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Old 04-10-2012, 08:11 PM   #11
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I agree with the LCR in .357 as it gives you a little flexibility in ammo. My aunt went with one because she didn't have the strength in her hand to rack the slide on anything she picked up, but she shoots the LCR well.

A 9mm can be reloaded in the holster one handed with a ton of practice. Then all you will need is a handle mounted to the slide to chamber a round or release the slide or use the rear sights.

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Old 04-11-2012, 06:11 PM   #12
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Originally Posted by 4tsmith View Post
To make suggestions it is important to first understand the problem.For example is the disabled limb partially functional,weak or missing.All those simple factors affect the choice or range of handguns available.I've helped about two dozen people overcome in some cases very severe disabilities to learn or return to handgun shooting.Ask anyone who has simply been left handed all their life how easy it is to find the perfect handgun,some are about to leave the mortal coil and they're still looking.Example:Say you are right handed with a partially ambulatory left limb-you can manipulate almost any hammer fired semi-auto with a prominent rear sight.A left handed shooter will however need a true ambidextrous gun and almost certainly one with second strike capability.A revolver?;for most NO.At best ejecting and reloading is a practiced two handed dance,now try an injured one hand drill,now with the off hand,now try it during a gun fight.To solve the problems you must first ask the right questions.
It's a little difficult to describe, but, imagine having no independent control in your left hand, AND, whatever your right hand does, the left will, loosely, mimic, but you can NOT control your left hand independently, just imagine your left hand dead. That's why she favors revolvers rather than semi-auto's, try loading a 17 round magazine with one hand (I'll admit, can probably be done, slowly and probably painfully without the aid of a speed loader), or racking the slide of my SR9C in a stressful situation. She wants to be able to pick up and fire, dis-assemble and clean, and the ability to re-load without any assistance from anyone. I think she'll like the Ruger LCR .357, next time we're out at the range I'll have her rent one.
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Old 04-12-2012, 06:30 PM   #13
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Hello everyone. My wife has been getting into target shooting recently, and she asked me about getting a CCW permit this morning. I have one, and would like her to get one as well.

She has a disability which limits her to using one hand, she can shoot my semi-auto just fine, good grip and stance, handles the recoil fine, and is a good shot, but using only one hand she can't load a magazine or rack the slide of a pistol, so I was thinking the best bet would be a revolver, seems easier to re-load one handed. I also want to get her into a training class, which I can do at my local range.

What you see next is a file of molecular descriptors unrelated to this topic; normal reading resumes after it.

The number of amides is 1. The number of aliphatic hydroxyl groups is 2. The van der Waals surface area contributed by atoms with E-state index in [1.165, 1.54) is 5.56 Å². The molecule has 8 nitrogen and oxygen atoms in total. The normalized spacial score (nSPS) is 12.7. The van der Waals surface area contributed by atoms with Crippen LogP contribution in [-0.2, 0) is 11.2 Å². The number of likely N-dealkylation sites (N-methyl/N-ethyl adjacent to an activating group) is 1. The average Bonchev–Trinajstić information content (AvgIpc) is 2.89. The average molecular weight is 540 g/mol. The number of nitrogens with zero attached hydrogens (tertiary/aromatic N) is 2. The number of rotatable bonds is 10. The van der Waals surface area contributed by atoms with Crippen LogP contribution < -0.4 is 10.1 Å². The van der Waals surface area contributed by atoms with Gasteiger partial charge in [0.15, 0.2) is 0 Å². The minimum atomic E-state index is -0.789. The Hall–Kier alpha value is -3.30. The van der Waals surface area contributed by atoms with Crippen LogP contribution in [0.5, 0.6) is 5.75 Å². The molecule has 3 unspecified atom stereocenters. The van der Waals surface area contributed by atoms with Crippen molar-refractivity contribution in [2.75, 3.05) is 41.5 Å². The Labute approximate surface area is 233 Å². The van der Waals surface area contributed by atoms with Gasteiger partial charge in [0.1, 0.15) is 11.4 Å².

She wouldn't want anything bigger than a 9mm, (this would be for concealed carry, not target or plinking), any suggestions?
While one handed manipulation of an autoloader is slower than two hands it is not only possible but is a taught technique for "Officer Down" drills. You may be down but you're not out until you're dead.

I demonstrated one of these techniques by unloading a handgun, all 16 rounds out the Ejection Port, racking the slide with one hand. I then loaded the same gun and worked the slide, again one handed, from a slide fully forward position to load it for daily carry.

Your wife doesn't have to "settle" for a resolver if that's not what she wants. She just needs proper instruction on how to overcome and adapt the gun to her situation. As for loading magazines with loose bullets, that's what she has you for. Feel free to PM if you want more info.
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Old 04-14-2012, 08:12 AM   #14
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Please let me make a suggestion from clear out in left field.
Before you go any farther,Google a site called Cornered Cat.(sorry I haven't learned to post links) This site is by women,for women and about women and firearms.
The gals on this site are very sharp,and when they discover your wife's desire to defend herself in spite of her limitations,they will move heaven and earth to help her find solutions. It is very likely that they can guide her to a qualified instructor in your area that can guide her through injured shooter style drills to adapt to the problems.
Tell her to read the introduction FIRST and then browse the site.Prepare yourself;when she starts on the site you may not be able to peel her away from it for days. I highly recommend this website to anyone who wants to bring their wife, daughter or for that matter any woman into the world of shooting,and in your case it may be life changing.She will be welcomed by everything from certified instructors to military,LEO's and just about everything else in between.Regardless of gender this site will inform and likely answer some serious questions.

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